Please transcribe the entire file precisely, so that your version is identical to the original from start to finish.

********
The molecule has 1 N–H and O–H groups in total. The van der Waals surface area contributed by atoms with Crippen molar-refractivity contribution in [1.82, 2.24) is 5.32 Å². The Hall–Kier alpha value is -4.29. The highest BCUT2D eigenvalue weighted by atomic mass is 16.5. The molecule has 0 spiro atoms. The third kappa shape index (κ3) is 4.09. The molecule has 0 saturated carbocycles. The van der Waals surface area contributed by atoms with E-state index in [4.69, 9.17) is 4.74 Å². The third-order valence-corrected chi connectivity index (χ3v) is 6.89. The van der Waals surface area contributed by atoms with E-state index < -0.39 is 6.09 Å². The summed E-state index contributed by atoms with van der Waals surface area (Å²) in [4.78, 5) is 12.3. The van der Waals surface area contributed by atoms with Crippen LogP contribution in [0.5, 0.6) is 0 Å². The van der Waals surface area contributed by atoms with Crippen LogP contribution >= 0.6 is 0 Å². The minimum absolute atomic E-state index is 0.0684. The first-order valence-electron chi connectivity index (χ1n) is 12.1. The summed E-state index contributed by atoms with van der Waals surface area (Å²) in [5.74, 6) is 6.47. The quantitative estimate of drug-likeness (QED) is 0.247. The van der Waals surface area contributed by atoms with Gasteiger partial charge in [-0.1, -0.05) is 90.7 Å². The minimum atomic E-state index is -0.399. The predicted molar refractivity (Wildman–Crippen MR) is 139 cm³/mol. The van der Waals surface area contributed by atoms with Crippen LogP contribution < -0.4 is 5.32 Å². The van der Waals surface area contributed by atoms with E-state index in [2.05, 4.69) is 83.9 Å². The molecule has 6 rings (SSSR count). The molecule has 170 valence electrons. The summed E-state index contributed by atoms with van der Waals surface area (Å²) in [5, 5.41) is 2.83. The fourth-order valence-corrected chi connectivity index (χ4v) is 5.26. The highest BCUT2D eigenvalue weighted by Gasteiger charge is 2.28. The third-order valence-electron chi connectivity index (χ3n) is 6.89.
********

The molecule has 1 N–H and O–H groups in total. The van der Waals surface area contributed by atoms with Crippen molar-refractivity contribution in [1.82, 2.24) is 5.32 Å². The Hall–Kier alpha value is -4.29. The highest BCUT2D eigenvalue weighted by atomic mass is 16.5. The molecule has 0 spiro atoms. The third kappa shape index (κ3) is 4.09. The molecule has 0 saturated carbocycles. The van der Waals surface area contributed by atoms with E-state index in [4.69, 9.17) is 4.74 Å². The third-order valence-corrected chi connectivity index (χ3v) is 6.89. The van der Waals surface area contributed by atoms with E-state index < -0.39 is 6.09 Å². The summed E-state index contributed by atoms with van der Waals surface area (Å²) in [4.78, 5) is 12.3. The van der Waals surface area contributed by atoms with Crippen LogP contribution in [0.5, 0.6) is 0 Å². The van der Waals surface area contributed by atoms with Crippen LogP contribution >= 0.6 is 0 Å². The minimum absolute atomic E-state index is 0.0684. The first-order valence-electron chi connectivity index (χ1n) is 12.1. The summed E-state index contributed by atoms with van der Waals surface area (Å²) in [5.74, 6) is 6.47. The quantitative estimate of drug-likeness (QED) is 0.247. The van der Waals surface area contributed by atoms with Gasteiger partial charge in [-0.1, -0.05) is 90.7 Å². The minimum atomic E-state index is -0.399. The predicted molar refractivity (Wildman–Crippen MR) is 139 cm³/mol. The van der Waals surface area contributed by atoms with Crippen LogP contribution < -0.4 is 5.32 Å². The van der Waals surface area contributed by atoms with E-state index in [2.05, 4.69) is 83.9 Å². The molecule has 6 rings (SSSR count). The molecule has 170 valence electrons. The summed E-state index contributed by atoms with van der Waals surface area (Å²) in [5, 5.41) is 2.83. The fourth-order valence-corrected chi connectivity index (χ4v) is 5.26. The highest BCUT2D eigenvalue weighted by Gasteiger charge is 2.28. The third-order valence-electron chi connectivity index (χ3n) is 6.89.